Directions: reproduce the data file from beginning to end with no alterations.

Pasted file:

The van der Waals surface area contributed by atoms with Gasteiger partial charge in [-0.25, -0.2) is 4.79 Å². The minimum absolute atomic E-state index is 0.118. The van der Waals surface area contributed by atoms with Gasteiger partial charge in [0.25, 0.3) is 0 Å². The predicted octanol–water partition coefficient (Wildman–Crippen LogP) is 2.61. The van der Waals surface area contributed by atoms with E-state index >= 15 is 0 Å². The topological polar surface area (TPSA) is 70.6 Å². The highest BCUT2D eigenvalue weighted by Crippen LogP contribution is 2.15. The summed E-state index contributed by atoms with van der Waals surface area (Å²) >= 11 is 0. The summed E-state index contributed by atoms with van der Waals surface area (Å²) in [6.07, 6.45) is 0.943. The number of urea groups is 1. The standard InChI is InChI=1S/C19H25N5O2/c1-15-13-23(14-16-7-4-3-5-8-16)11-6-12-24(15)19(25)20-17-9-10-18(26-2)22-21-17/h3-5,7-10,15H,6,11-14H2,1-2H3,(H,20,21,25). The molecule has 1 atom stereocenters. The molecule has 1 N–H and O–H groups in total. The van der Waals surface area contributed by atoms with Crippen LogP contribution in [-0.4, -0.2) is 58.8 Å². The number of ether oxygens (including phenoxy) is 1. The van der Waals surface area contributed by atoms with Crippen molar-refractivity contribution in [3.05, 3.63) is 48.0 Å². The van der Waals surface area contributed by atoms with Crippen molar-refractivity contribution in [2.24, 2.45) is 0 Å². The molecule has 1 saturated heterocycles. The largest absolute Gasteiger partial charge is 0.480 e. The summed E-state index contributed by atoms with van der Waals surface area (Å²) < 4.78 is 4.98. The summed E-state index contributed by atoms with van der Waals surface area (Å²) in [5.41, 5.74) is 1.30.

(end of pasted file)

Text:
The van der Waals surface area contributed by atoms with Gasteiger partial charge in [-0.25, -0.2) is 4.79 Å². The minimum absolute atomic E-state index is 0.118. The van der Waals surface area contributed by atoms with Gasteiger partial charge in [0.25, 0.3) is 0 Å². The predicted octanol–water partition coefficient (Wildman–Crippen LogP) is 2.61. The van der Waals surface area contributed by atoms with E-state index >= 15 is 0 Å². The topological polar surface area (TPSA) is 70.6 Å². The highest BCUT2D eigenvalue weighted by Crippen LogP contribution is 2.15. The summed E-state index contributed by atoms with van der Waals surface area (Å²) >= 11 is 0. The summed E-state index contributed by atoms with van der Waals surface area (Å²) in [6.07, 6.45) is 0.943. The number of urea groups is 1. The standard InChI is InChI=1S/C19H25N5O2/c1-15-13-23(14-16-7-4-3-5-8-16)11-6-12-24(15)19(25)20-17-9-10-18(26-2)22-21-17/h3-5,7-10,15H,6,11-14H2,1-2H3,(H,20,21,25). The molecule has 1 atom stereocenters. The molecule has 1 N–H and O–H groups in total. The van der Waals surface area contributed by atoms with Crippen LogP contribution in [-0.4, -0.2) is 58.8 Å². The number of ether oxygens (including phenoxy) is 1. The van der Waals surface area contributed by atoms with Crippen molar-refractivity contribution in [3.05, 3.63) is 48.0 Å². The van der Waals surface area contributed by atoms with Crippen molar-refractivity contribution in [2.24, 2.45) is 0 Å². The molecule has 1 saturated heterocycles. The largest absolute Gasteiger partial charge is 0.480 e. The summed E-state index contributed by atoms with van der Waals surface area (Å²) < 4.78 is 4.98. The summed E-state index contributed by atoms with van der Waals surface area (Å²) in [5.41, 5.74) is 1.30.